New York State Comptroller Thomas P. DiNapoli announced the following audits and examinations have been issued:
Office of Children and Family Services (OCFS): Financial Oversight of the Advantage After School Program (2016-S-39)
OCFS has some appropriate controls to limit program contract spending, including a maximum cost per child of $1,375 and a maximum allowable contract budget, which is calculated by multiplying providers’ maximum average daily attendance (MADA) by the $1,375 maximum per child. OCFS reimbursements to program providers did not exceed the maximum contract budget. However, there is a risk that providers can exceed the maximum cost per child if they serve significantly fewer children than their MADA but do not reduce their expenditures proportionally.
City University of New York (CUNY): Borough of Manhattan Community College (BMCC): Controls Over Bank Accounts (Follow-Up) (2017-F-25)
An initial audit issued in August 2016 identified multiple internal control weaknesses that CUNY and BMCC officials needed to improve related to the use of bank accounts. In a follow-up report, auditors found BMCC officials had made progress in addressing the issues identified in the initial report. The three recommendations were partially implemented.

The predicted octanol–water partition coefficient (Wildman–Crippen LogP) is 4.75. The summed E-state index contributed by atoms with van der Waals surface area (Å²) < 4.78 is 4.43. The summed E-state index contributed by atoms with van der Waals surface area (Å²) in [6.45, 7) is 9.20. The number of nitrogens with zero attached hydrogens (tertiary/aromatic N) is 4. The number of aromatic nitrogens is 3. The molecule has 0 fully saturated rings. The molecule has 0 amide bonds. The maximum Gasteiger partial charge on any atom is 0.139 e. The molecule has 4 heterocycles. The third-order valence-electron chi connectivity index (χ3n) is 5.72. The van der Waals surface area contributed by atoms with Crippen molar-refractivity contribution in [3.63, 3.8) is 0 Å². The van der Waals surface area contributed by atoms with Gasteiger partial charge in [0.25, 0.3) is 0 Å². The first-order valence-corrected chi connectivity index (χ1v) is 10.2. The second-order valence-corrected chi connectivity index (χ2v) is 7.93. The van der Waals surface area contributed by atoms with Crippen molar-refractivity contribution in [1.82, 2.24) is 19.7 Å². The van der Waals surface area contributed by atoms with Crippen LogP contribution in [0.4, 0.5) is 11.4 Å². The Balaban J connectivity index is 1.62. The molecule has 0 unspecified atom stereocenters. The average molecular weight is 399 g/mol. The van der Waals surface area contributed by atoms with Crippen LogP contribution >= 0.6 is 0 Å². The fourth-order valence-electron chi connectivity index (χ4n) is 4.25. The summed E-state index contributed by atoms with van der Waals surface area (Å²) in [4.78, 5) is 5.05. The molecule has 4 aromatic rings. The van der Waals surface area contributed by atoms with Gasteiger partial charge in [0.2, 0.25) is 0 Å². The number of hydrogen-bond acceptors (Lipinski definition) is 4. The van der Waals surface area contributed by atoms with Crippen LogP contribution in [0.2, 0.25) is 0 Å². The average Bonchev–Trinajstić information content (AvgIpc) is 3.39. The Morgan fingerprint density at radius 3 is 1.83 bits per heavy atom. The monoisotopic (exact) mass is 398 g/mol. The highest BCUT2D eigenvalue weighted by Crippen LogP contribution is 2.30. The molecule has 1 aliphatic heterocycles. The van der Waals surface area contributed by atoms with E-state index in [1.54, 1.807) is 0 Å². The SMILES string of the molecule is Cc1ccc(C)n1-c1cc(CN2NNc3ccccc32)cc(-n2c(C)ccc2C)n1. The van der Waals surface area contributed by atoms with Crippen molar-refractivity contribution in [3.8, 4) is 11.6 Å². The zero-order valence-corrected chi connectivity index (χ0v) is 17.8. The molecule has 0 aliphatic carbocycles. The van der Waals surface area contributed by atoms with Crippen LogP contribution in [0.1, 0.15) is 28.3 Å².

Department of Environmental Conservation (DEC): Generic PINs (2017-BSE7-01)
Auditors found DEC’s use of fuel cards does not comply with the Office of General Services’ Fuel Card Services Contract Guidelines, the State Vehicle Use Policy and DEC’s Policies and Procedures. DEC does not have sufficient controls in place to ensure all fuel purchases are appropriate. DEC officials have not implemented a previous comptroller’s recommendation to assign unique PINs to individual employees, consistent with the guidelines.
Department of Health (DOH): Nursing Home Surveillance (Follow-Up) (2017-F-12)